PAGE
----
snap.licdn.com 1 5 KB
cdn.linkedin.oribi.io 1 465 B
px.ads.linkedin.com 3 3 KB
linkedin.com 1 2 KB

Opportunities

Replace icon font files

Font icons can have a negative impact on performance and emissions because they can increase the size of the page and the amount of data that needs to be downloaded. Some specific reasons why font icons can be bad for performance and emissions include:

  1. Increased file size: Font icons are typically included as part of a web font, which can be a large file that needs to be downloaded. This can increase the overall size of the page, leading to slower load times and higher emissions.
  2. Inefficient rendering: Web fonts are sometimes loaded and rendered inefficiently, which can result in slow performance and higher emissions.
  3. Unused icons: Font icons often include a large number of icons that may not be used on a particular page, increasing the file size and leading to inefficient use of resources.

While icon fonts are still widely used on the web, and they can be a useful tool for adding icons to a website. it is a dated practice when there are better options such as SVG icons, which can be more efficient and have a lower impact on performance and emissions.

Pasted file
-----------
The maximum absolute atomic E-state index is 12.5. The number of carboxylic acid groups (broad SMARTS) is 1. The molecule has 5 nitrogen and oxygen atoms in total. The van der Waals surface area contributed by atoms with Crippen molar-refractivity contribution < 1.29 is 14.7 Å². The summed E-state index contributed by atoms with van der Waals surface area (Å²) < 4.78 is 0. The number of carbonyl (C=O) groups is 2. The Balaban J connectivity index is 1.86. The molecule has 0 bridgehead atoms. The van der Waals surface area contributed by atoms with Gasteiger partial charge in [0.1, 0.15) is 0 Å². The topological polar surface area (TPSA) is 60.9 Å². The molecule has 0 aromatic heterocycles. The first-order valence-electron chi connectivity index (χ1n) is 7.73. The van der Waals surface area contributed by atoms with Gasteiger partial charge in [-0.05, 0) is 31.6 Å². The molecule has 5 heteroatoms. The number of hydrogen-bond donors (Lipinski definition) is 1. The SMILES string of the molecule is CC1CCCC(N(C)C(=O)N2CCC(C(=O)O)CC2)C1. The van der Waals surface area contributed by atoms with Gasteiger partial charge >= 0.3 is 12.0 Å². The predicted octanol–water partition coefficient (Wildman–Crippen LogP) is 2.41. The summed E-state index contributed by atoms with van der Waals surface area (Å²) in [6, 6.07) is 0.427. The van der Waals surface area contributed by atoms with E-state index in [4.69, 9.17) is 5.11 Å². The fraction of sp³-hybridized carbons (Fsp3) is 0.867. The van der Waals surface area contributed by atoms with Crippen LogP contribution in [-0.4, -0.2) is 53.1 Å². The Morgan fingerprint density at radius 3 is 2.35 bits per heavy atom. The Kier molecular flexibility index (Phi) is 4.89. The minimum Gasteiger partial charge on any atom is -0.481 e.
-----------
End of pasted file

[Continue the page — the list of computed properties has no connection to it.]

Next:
FontSize
free-fa-brands-400.woff276 KB
free-fa-solid-900.woff277 KB

Remove third party font files

Font files should be loaded from the same hosting as the website because

  1. Increased loading time: Third-party sub-resources, such as scripts, fonts, or images, need to be downloaded from a separate server before they can be displayed on the website. This can increase the overall loading time of the page, leading to a slower user experience.
  2. Dependence on external servers: The loading of third-party subresources is dependent on the availability and performance of the external servers that host them. If these servers are slow or unavailable, it can result in slow page loading times or even errors.
  3. Increased risk of security threats: Third-party subresources can introduce security risks to a website, as they can contain malicious code or be used to track user activity.